The genome-wide significance (P value threshold) was adjusted with the Bonferroni method based on the number of independent tests. We calculated the number of genome-wide independent markers using the PLINK [49] --indep-pairwise command with a window size of 25 SNPs, a step of 5 SNPs, and an r2 threshold of 0.1. The significance level was set as 1.90E-06 (0.05/26,352; -log10(P) > 5.72) based on the 26,352 independent markers. Manhattan and quantile-quantile (Q-Q) plots were obtained using the CMplot package ( within R software (version 3.6.1) (

Post-GWAS analysis

The Ensembl genome database and the SNPEff (version 4.1) program [50] were used to obtain information about SNPs and relevant gene annotations for the GWAS results. Additionally, the plotrix (3.7-8), latticeExtra (0.6–29), scales (1.1.0) and ggplot2 (3.3.0) packages within R software (version 4.0.0) were applied to visualize the distributions of chromosome length and SNPs in the chicken genome. The CMplot package was used to visualize the density of SNPs in the chicken genome.

Data Availability

The authors declare that the data supporting the findings of this study are available within the article and its supplementary information files. All the raw sequences have been deposited in the NCBI database Sequence Read Archive with the accession numbers SRR12532401–SRR12532408 (BioProject number PRJNA659316).


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This work was supported by the Scientific Studio of Zhongyuan Scholars (30601985), Zhongyuan Science and Technology Innovation Leading Scientist Project (214200510003), the National Natural Science Foundation of China (31902144), Program for Innovative Research Team (in Science and Technology) in University of Henan Province (21IRTSTHN022), and China Agriculture Research System of MOF and MARA (CARS-40-K04).

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Authors and Affiliations



XK, YT and YZ: conceived and designed the experiments. HS, YZ and WL performed the data analysis, wrote the manuscript and prepared the figures. XK, YT, YL, BZ, RH, GS, RJ, ZL, FY, and GL constructed the F2 population and collected the phenotypes. YG, YC, and XL prepared the samples, figures and tables. All authors read and approved the final manuscript.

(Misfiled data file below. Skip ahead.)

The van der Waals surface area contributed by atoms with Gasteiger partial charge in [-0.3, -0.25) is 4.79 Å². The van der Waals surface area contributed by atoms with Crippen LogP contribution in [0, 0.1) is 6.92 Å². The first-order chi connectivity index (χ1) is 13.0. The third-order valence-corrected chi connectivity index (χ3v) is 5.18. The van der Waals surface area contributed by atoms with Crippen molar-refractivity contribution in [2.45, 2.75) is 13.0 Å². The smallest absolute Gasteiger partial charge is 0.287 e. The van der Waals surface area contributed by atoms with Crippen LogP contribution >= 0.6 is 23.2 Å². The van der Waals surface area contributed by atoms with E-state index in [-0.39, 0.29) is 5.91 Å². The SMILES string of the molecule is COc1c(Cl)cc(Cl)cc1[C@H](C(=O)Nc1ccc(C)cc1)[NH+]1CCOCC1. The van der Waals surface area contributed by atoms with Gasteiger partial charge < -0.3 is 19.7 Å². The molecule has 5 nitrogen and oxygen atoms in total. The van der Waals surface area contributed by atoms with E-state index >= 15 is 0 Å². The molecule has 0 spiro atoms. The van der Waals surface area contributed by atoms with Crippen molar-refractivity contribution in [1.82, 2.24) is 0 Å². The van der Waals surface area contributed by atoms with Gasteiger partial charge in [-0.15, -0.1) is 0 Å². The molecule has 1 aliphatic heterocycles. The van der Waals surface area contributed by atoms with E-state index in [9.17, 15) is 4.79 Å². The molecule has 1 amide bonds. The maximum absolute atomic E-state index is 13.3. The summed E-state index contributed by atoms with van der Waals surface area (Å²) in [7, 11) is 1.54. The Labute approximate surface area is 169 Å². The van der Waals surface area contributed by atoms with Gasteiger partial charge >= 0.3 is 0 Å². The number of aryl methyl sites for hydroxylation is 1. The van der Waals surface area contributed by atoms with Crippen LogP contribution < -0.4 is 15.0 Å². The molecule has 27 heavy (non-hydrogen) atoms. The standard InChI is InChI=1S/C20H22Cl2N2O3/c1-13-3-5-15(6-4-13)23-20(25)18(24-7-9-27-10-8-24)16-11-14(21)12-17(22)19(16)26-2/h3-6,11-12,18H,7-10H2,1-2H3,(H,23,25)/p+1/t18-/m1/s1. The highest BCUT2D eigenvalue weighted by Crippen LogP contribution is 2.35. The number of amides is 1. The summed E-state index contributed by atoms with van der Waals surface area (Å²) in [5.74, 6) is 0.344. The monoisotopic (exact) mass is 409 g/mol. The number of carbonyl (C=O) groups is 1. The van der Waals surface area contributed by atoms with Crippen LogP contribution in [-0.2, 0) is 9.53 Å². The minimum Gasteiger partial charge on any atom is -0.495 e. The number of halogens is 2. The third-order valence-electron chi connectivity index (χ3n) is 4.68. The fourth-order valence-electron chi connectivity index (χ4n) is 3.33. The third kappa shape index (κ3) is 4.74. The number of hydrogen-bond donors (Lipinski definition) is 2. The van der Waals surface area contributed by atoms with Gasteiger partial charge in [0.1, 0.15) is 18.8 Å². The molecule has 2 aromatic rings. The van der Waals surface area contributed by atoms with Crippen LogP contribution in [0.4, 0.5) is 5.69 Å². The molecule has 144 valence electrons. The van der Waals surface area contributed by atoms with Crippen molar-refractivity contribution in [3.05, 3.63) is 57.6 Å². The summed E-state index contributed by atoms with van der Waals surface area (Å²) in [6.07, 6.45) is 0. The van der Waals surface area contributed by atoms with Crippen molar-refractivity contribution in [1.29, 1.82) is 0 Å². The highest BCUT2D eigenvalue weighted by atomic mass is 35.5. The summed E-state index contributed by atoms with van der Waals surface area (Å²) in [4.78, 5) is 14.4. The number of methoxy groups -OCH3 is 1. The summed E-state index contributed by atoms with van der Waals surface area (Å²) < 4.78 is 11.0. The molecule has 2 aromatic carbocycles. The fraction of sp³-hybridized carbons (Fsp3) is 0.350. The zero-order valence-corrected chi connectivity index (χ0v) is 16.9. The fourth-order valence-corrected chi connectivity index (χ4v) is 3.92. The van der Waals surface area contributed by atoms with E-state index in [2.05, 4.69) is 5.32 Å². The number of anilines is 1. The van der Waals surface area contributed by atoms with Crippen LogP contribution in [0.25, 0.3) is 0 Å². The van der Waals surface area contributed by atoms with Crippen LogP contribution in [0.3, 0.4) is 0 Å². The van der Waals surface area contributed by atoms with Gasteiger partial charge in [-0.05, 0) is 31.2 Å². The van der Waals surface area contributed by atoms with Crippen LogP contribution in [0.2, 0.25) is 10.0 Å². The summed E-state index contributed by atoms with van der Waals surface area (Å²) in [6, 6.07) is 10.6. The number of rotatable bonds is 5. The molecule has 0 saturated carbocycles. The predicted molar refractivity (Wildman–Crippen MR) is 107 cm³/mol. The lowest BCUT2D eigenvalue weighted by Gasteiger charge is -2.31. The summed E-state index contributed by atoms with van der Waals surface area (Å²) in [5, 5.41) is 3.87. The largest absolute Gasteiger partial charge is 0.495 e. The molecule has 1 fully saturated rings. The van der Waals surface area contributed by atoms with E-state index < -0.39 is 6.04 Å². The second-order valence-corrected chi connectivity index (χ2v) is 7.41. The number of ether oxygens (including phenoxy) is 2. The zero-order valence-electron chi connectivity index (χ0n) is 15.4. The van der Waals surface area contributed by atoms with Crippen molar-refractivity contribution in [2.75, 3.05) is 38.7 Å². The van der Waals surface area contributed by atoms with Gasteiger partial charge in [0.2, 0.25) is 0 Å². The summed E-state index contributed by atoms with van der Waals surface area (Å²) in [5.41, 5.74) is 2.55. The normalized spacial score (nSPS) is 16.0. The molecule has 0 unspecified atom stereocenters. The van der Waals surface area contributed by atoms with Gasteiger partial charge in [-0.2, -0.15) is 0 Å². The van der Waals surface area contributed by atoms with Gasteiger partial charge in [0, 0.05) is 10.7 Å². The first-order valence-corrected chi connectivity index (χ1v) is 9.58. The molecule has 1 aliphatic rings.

Corresponding authors

Correspondence to Yanhua Zhang, Yadong Tian or Xiangtao Kang.

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Ethics statement

All animal experiments were performed according to the Regulations for the Administration of Affairs Concerning Experimental Animals (Ministry of Science and Technology, China, 2004). The protocols and guidelines were approved by the Institutional Animal Care and Use Committee of Henan Agricultural University, China. The study was carried out in compliance with the ARRIVE guidelines.

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The author declares that no conflict of interest could be perceived as prejudicing the impartiality of the research reported.

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Additional file 1. Table S1.

Descriptive statistics for the serum biochemical indicators

Additional file 2. Table S2

. Pearson correlation coefficients between serum biochemical indicators

Additional file 3. Table S3.

Statistics for the sequenced data

Additional file 4. Table S4.

Distribution of SNPs discovered from 734 individuals across chromosomes

Additional file 5. Table S5.

Annotated results of SNPs from GBS sequencing

Additional file 6. Table S6.

Significant SNPs for serum biochemical indicators.

Additional file 7. Table S7.

The genomic inflation factor (λ statistic) for serum biochemical indicators

Additional file 8. Figure S1

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Song, H., Li, W., Li, Y. et al. Genome-wide association study of 17 serum biochemical indicators in a chicken F2 resource population. BMC Genomics 24, 98 (2023).